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At first the gaps are small:  a mislaid key,

the name of the new neighbor, whose friendly face

invites address; then some familiar place,

its landscape changed by twilight's sorcery

into an alien facsimile.

"That sweet café in France (or was it Greece?)

where we sipped wine from Corinth (maybe Nice) . . . ."

"Don't you remember?  It was Normandy."

So we both tolerate each other's slips,

indulge the mangled punch line and the flare

of irritation at misquoted verse,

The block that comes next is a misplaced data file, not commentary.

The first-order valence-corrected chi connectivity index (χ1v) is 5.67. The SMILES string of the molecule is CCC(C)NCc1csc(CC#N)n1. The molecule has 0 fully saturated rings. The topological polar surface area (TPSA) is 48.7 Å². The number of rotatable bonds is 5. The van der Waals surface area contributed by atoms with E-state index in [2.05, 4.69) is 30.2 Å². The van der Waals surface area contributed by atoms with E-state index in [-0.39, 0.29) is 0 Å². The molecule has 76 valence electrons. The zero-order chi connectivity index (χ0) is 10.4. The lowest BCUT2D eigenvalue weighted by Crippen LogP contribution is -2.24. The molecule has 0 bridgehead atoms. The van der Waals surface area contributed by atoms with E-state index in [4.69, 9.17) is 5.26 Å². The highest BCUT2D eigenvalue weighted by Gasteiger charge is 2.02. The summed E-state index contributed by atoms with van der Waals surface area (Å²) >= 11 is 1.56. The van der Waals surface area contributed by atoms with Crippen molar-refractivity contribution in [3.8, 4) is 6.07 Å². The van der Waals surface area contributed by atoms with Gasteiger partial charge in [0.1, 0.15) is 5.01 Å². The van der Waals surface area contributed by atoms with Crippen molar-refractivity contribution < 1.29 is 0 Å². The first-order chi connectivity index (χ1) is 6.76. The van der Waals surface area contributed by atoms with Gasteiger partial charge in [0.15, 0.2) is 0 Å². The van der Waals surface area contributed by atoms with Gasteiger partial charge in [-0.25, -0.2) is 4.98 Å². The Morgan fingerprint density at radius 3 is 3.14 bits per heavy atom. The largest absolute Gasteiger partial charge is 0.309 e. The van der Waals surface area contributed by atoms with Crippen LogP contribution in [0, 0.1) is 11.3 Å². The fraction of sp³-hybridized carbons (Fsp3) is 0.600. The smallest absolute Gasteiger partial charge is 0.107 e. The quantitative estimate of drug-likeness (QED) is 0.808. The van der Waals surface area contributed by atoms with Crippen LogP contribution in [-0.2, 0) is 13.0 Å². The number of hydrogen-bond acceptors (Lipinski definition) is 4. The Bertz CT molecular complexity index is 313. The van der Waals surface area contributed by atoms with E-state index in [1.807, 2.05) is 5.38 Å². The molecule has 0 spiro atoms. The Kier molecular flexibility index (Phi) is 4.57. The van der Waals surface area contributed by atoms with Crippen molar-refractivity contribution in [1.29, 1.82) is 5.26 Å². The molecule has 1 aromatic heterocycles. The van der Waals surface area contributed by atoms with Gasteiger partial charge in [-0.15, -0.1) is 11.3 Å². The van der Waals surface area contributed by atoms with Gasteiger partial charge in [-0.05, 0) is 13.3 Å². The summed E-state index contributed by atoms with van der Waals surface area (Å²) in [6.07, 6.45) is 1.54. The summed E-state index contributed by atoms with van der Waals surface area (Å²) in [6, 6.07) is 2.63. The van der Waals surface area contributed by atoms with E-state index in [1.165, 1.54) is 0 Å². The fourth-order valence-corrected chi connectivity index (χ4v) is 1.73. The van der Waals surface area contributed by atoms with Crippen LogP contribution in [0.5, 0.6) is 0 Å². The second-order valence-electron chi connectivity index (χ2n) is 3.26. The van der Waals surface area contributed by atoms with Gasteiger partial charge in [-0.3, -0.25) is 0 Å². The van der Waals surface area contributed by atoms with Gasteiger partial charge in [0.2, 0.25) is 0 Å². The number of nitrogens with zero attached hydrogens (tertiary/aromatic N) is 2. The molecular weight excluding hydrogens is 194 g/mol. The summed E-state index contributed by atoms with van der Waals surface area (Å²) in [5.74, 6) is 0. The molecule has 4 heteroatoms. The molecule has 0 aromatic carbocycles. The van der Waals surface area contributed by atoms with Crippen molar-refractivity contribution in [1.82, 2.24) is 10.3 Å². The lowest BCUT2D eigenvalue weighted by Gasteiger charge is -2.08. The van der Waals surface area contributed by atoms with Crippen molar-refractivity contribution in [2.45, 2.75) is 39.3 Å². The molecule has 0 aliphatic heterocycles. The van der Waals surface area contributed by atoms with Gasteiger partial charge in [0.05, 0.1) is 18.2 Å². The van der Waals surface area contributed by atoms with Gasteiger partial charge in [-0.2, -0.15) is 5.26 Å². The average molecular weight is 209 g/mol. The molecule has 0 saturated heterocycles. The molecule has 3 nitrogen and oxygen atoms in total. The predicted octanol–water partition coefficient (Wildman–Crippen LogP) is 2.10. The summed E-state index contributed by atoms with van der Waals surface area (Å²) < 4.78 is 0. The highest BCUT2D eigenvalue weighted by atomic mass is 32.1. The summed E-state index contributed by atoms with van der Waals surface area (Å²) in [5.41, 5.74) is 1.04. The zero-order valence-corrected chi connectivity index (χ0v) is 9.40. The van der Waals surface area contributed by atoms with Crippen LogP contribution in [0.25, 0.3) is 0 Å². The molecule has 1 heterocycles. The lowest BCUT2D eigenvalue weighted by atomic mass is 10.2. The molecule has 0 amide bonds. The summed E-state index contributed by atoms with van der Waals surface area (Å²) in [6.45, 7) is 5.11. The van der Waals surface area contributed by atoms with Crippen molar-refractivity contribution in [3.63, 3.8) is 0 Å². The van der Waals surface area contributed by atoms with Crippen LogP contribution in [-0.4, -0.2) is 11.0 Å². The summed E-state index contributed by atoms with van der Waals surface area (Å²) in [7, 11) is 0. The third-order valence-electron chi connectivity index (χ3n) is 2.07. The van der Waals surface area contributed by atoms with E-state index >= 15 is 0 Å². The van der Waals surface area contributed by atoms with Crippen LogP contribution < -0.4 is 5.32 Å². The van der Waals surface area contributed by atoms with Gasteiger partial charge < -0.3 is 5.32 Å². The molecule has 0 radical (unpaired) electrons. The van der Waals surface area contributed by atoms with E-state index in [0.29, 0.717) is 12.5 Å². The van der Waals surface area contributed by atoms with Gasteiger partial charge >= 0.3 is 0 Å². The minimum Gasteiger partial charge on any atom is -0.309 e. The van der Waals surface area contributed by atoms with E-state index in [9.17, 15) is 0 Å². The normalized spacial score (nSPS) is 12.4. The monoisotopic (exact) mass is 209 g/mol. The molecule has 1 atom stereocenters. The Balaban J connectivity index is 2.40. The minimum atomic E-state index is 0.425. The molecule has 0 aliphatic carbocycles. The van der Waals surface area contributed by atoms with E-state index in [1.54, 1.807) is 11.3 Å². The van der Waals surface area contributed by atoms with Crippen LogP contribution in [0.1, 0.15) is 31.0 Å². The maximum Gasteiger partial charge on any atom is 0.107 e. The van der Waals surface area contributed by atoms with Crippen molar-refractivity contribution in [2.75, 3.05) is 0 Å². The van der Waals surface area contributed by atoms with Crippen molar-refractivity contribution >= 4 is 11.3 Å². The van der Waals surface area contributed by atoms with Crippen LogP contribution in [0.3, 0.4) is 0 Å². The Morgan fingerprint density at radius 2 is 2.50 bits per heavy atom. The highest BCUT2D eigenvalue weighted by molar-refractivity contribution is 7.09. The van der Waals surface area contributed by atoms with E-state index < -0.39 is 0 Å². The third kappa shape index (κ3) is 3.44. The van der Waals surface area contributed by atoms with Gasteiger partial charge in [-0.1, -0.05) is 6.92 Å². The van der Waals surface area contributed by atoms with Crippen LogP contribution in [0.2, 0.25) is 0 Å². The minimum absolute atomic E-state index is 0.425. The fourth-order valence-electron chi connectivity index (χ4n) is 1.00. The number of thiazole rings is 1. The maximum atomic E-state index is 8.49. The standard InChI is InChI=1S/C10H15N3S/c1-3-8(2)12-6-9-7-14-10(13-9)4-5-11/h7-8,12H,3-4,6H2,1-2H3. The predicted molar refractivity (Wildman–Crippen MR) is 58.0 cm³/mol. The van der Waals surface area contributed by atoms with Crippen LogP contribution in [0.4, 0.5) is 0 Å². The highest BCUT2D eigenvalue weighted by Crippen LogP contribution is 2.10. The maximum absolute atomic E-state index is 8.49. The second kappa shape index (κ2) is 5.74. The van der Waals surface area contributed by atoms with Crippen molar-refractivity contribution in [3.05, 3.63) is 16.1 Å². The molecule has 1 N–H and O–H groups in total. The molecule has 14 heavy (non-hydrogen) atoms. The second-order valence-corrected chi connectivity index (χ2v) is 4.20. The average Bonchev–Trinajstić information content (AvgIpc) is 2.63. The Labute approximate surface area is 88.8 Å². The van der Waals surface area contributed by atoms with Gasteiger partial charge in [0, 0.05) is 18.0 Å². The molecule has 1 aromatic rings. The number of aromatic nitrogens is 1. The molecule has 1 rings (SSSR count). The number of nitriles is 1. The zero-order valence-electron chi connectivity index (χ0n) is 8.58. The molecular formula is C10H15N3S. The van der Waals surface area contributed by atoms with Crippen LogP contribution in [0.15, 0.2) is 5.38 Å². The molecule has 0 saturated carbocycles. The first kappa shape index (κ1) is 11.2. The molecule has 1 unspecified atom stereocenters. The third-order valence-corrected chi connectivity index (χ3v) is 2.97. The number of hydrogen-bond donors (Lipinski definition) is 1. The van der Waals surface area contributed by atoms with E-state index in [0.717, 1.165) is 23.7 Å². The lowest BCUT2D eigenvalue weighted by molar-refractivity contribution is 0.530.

amuse ourselves with calculated quips—

till I look for a stamp, and, in despair,

I find an unmailed letter in my purse.


Carolyn Raphael



From The Most Beautiful Room in the World : Poems by
Carolyn Raphael,
David Robert Books, © 2010; originally
printed in The Edge City Review.  Reprinted by permission
of the author.


by Grapholina

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